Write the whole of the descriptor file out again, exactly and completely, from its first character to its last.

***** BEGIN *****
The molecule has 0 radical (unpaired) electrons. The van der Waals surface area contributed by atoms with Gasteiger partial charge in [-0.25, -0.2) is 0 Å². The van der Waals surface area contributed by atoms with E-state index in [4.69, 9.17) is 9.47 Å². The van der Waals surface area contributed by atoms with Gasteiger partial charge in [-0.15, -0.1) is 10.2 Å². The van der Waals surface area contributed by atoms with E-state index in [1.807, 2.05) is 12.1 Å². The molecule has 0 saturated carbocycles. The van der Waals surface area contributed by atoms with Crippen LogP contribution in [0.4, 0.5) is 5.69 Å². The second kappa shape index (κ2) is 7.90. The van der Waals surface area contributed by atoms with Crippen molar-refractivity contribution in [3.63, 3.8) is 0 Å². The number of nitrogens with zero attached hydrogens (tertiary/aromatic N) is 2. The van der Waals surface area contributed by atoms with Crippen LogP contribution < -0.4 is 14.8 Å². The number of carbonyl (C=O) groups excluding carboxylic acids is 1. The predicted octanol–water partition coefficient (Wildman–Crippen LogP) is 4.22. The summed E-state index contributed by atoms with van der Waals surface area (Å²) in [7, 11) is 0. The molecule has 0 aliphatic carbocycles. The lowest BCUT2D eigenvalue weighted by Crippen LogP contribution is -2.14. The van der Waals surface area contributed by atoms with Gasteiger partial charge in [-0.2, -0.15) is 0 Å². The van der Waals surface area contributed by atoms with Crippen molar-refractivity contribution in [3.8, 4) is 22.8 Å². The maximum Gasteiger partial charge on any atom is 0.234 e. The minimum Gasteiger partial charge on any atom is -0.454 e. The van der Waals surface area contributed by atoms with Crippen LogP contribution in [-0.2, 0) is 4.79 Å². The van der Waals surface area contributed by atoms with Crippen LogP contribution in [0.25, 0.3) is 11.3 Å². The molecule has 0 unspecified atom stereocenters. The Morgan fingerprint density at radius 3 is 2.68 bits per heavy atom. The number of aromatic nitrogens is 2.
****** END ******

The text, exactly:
The molecule has 0 radical (unpaired) electrons. The van der Waals surface area contributed by atoms with Gasteiger partial charge in [-0.25, -0.2) is 0 Å². The van der Waals surface area contributed by atoms with E-state index in [4.69, 9.17) is 9.47 Å². The van der Waals surface area contributed by atoms with Gasteiger partial charge in [-0.15, -0.1) is 10.2 Å². The van der Waals surface area contributed by atoms with E-state index in [1.807, 2.05) is 12.1 Å². The molecule has 0 saturated carbocycles. The van der Waals surface area contributed by atoms with Crippen LogP contribution in [0.4, 0.5) is 5.69 Å². The second kappa shape index (κ2) is 7.90. The van der Waals surface area contributed by atoms with Crippen molar-refractivity contribution in [3.63, 3.8) is 0 Å². The number of nitrogens with zero attached hydrogens (tertiary/aromatic N) is 2. The van der Waals surface area contributed by atoms with Crippen LogP contribution < -0.4 is 14.8 Å². The number of carbonyl (C=O) groups excluding carboxylic acids is 1. The predicted octanol–water partition coefficient (Wildman–Crippen LogP) is 4.22. The summed E-state index contributed by atoms with van der Waals surface area (Å²) in [7, 11) is 0. The molecule has 0 aliphatic carbocycles. The lowest BCUT2D eigenvalue weighted by Crippen LogP contribution is -2.14. The van der Waals surface area contributed by atoms with Gasteiger partial charge in [-0.2, -0.15) is 0 Å². The van der Waals surface area contributed by atoms with Crippen molar-refractivity contribution in [3.8, 4) is 22.8 Å². The maximum Gasteiger partial charge on any atom is 0.234 e. The minimum Gasteiger partial charge on any atom is -0.454 e. The van der Waals surface area contributed by atoms with Crippen LogP contribution in [-0.2, 0) is 4.79 Å². The van der Waals surface area contributed by atoms with Crippen LogP contribution in [0.25, 0.3) is 11.3 Å². The molecule has 0 unspecified atom stereocenters. The Morgan fingerprint density at radius 3 is 2.68 bits per heavy atom. The number of aromatic nitrogens is 2.